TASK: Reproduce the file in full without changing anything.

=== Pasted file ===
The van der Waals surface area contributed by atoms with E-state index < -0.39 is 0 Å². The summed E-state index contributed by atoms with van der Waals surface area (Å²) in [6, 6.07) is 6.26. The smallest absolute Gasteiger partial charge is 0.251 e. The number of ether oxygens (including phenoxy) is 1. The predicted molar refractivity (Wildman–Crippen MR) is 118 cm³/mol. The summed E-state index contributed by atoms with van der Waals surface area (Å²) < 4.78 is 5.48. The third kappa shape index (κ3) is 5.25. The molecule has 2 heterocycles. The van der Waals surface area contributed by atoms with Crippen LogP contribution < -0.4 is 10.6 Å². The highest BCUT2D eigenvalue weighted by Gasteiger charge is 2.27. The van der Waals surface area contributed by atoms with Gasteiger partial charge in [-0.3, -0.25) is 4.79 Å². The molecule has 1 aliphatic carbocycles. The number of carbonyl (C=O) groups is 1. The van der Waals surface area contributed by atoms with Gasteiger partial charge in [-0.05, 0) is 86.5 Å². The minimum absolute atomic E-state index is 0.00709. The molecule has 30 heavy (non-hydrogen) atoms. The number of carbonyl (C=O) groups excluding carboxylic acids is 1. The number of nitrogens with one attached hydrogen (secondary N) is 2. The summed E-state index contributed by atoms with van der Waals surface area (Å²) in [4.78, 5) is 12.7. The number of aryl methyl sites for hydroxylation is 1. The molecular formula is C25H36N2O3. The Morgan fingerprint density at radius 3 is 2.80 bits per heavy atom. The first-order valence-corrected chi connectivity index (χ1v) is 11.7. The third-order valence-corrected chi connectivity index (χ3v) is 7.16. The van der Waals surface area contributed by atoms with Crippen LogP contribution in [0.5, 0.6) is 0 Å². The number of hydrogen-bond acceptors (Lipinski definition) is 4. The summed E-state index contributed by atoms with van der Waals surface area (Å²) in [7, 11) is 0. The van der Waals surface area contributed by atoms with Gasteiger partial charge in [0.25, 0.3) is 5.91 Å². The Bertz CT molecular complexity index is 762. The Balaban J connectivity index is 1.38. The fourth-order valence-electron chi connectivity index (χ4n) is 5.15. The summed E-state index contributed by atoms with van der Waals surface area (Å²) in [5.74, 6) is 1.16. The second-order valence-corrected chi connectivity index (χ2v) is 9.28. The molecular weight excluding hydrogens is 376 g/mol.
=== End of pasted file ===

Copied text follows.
The van der Waals surface area contributed by atoms with E-state index < -0.39 is 0 Å². The summed E-state index contributed by atoms with van der Waals surface area (Å²) in [6, 6.07) is 6.26. The smallest absolute Gasteiger partial charge is 0.251 e. The number of ether oxygens (including phenoxy) is 1. The predicted molar refractivity (Wildman–Crippen MR) is 118 cm³/mol. The summed E-state index contributed by atoms with van der Waals surface area (Å²) < 4.78 is 5.48. The third kappa shape index (κ3) is 5.25. The molecule has 2 heterocycles. The van der Waals surface area contributed by atoms with Crippen LogP contribution < -0.4 is 10.6 Å². The highest BCUT2D eigenvalue weighted by Gasteiger charge is 2.27. The van der Waals surface area contributed by atoms with Gasteiger partial charge in [-0.3, -0.25) is 4.79 Å². The molecule has 1 aliphatic carbocycles. The number of carbonyl (C=O) groups is 1. The van der Waals surface area contributed by atoms with Gasteiger partial charge in [-0.05, 0) is 86.5 Å². The minimum absolute atomic E-state index is 0.00709. The molecule has 30 heavy (non-hydrogen) atoms. The number of carbonyl (C=O) groups excluding carboxylic acids is 1. The number of nitrogens with one attached hydrogen (secondary N) is 2. The summed E-state index contributed by atoms with van der Waals surface area (Å²) in [4.78, 5) is 12.7. The number of aryl methyl sites for hydroxylation is 1. The molecular formula is C25H36N2O3. The Morgan fingerprint density at radius 3 is 2.80 bits per heavy atom. The first-order valence-corrected chi connectivity index (χ1v) is 11.7. The third-order valence-corrected chi connectivity index (χ3v) is 7.16. The van der Waals surface area contributed by atoms with Crippen LogP contribution in [0.5, 0.6) is 0 Å². The number of hydrogen-bond acceptors (Lipinski definition) is 4. The summed E-state index contributed by atoms with van der Waals surface area (Å²) in [7, 11) is 0. The van der Waals surface area contributed by atoms with Gasteiger partial charge in [0.25, 0.3) is 5.91 Å². The Bertz CT molecular complexity index is 762. The Balaban J connectivity index is 1.38. The fourth-order valence-electron chi connectivity index (χ4n) is 5.15. The summed E-state index contributed by atoms with van der Waals surface area (Å²) in [5.74, 6) is 1.16. The second-order valence-corrected chi connectivity index (χ2v) is 9.28. The molecular weight excluding hydrogens is 376 g/mol.